This command will copy the audio from the input video (named input.foo in my example) and re-encode to H.264 video using the fast preset and then will dump everything into a MKV container file which just happens to be my personal favorite. This example is suitable for FFmpeg that you compiled yourself. If you use FFmpeg from the repository instead then change -vpre fast to -vpre hq (the repo FFmpeg is too old to have the more recent presets, but FFmpeg from Ubuntu Maverick is probably new enough though).

The example may not be suitable for the original poster because I don't know much about the video to be converted, and I'm not really sure what the encoded video is targeted for (watching on computer, portable device, playing with a Flash player on a web site, etc).

menachem
August 9th, 2010, 08:59 AM
Here's a more recent example:

ffmpeg -i input.foo -acodec copy -vcodec libx264 -vpre fast -crf 24 -threads 0 output.mkv

The important options to monkey around with are -vpre (the preset) and -crf (the quality level). A lower number is a higher quality and a sane range is something like 18-28. Read more about that at the FFmpeg x264 encoding guide (http://rob.opendot.cl/index.php/useful-stuff/ffmpeg-x264-encoding-guide/).

This command will copy the audio from the input video (named input.foo in my example) and re-encode to H.264 video using the fast preset and then will dump everything into a MKV container file which just happens to be my personal favorite. This example is suitable for FFmpeg that you compiled yourself. If you use FFmpeg from the repository instead then change -vpre fast to -vpre hq (the repo FFmpeg is too old to have the more recent presets, but FFmpeg from Ubuntu Maverick is probably new enough though).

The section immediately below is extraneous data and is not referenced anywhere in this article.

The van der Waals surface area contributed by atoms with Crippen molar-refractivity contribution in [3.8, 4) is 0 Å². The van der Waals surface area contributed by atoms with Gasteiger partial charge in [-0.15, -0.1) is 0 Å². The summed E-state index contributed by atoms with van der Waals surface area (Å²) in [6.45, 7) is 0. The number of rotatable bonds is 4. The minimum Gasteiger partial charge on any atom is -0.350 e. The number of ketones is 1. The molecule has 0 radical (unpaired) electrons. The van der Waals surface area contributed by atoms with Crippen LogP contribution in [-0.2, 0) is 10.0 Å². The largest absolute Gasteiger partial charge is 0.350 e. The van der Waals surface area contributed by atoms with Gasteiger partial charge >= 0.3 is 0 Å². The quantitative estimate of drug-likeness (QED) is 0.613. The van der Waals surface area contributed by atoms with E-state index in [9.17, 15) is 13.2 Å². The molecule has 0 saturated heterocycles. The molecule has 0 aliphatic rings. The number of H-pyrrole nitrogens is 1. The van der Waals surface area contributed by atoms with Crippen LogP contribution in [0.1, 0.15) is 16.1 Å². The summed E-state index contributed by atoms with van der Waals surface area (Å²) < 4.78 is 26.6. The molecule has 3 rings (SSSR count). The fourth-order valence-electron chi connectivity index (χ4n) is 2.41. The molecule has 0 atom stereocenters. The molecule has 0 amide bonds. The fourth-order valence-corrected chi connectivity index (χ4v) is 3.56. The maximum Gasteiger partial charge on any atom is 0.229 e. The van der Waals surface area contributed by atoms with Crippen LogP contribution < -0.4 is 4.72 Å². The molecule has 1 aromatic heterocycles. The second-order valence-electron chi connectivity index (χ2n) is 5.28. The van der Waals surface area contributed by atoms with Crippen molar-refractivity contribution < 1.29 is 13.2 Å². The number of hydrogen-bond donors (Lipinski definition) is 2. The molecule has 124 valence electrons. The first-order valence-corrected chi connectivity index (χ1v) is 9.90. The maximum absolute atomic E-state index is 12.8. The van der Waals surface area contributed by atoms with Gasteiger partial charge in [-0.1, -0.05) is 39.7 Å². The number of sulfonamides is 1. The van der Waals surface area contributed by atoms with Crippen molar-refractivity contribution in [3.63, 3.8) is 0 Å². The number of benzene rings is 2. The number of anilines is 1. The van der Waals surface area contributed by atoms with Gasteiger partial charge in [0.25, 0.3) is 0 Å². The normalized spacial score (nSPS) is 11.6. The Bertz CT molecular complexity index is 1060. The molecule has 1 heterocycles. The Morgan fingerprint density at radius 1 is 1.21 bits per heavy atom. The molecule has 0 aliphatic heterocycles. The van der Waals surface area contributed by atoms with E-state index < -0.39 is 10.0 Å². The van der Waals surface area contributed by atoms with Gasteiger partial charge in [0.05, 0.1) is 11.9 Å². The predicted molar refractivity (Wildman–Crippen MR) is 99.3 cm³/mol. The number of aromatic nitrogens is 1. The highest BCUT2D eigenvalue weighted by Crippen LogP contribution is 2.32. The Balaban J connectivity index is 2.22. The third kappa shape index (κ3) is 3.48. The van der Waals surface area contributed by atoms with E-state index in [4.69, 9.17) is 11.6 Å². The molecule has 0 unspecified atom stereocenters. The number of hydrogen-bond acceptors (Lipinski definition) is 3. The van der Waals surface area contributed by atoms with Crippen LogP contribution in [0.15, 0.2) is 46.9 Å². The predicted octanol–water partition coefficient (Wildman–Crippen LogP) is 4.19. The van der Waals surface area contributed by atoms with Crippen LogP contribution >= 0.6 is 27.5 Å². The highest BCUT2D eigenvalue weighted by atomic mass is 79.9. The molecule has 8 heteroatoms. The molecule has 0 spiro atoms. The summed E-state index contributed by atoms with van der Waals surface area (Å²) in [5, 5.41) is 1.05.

The example may not be suitable for the original poster because I don't know much about the video to be converted, and I'm not really sure what the encoded video is targeted for (watching on computer, portable device, playing with a Flash player on a web site, etc).

I will be watching it on a computer. However, I have to convert it on one computer and then rsync it to another computer which has a small amount of storage available. Because of the file has to be synced over the internet, as well as the fact that I have limited storage on the destination computer, my goal is to have a smaller file that still has decent quality.